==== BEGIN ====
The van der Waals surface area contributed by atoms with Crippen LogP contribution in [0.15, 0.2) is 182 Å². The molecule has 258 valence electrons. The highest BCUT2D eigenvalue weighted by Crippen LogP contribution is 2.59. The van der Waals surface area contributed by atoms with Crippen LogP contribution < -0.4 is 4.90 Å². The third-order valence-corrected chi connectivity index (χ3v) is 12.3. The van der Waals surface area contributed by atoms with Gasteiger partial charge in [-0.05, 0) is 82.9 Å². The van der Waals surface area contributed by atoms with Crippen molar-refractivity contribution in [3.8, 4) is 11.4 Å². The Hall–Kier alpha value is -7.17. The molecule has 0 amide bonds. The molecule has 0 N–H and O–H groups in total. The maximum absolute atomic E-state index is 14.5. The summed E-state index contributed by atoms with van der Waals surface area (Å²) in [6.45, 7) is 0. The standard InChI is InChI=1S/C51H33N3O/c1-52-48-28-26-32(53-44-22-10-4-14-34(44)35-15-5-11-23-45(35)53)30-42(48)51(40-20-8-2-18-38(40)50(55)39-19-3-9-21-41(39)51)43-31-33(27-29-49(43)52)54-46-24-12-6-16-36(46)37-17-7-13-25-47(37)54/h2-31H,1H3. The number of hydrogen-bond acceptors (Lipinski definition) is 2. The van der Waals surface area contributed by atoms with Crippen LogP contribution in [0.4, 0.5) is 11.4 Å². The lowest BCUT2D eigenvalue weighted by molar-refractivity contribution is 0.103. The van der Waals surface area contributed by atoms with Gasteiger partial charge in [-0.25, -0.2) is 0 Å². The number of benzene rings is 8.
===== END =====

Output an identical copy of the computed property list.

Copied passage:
The van der Waals surface area contributed by atoms with Crippen LogP contribution in [0.15, 0.2) is 182 Å². The molecule has 258 valence electrons. The highest BCUT2D eigenvalue weighted by Crippen LogP contribution is 2.59. The van der Waals surface area contributed by atoms with Crippen LogP contribution < -0.4 is 4.90 Å². The third-order valence-corrected chi connectivity index (χ3v) is 12.3. The van der Waals surface area contributed by atoms with Gasteiger partial charge in [-0.05, 0) is 82.9 Å². The van der Waals surface area contributed by atoms with Crippen molar-refractivity contribution in [3.8, 4) is 11.4 Å². The Hall–Kier alpha value is -7.17. The molecule has 0 amide bonds. The molecule has 0 N–H and O–H groups in total. The maximum absolute atomic E-state index is 14.5. The summed E-state index contributed by atoms with van der Waals surface area (Å²) in [6.45, 7) is 0. The standard InChI is InChI=1S/C51H33N3O/c1-52-48-28-26-32(53-44-22-10-4-14-34(44)35-15-5-11-23-45(35)53)30-42(48)51(40-20-8-2-18-38(40)50(55)39-19-3-9-21-41(39)51)43-31-33(27-29-49(43)52)54-46-24-12-6-16-36(46)37-17-7-13-25-47(37)54/h2-31H,1H3. The number of hydrogen-bond acceptors (Lipinski definition) is 2. The van der Waals surface area contributed by atoms with Crippen LogP contribution in [0.4, 0.5) is 11.4 Å². The lowest BCUT2D eigenvalue weighted by molar-refractivity contribution is 0.103. The van der Waals surface area contributed by atoms with Gasteiger partial charge in [-0.25, -0.2) is 0 Å². The number of benzene rings is 8.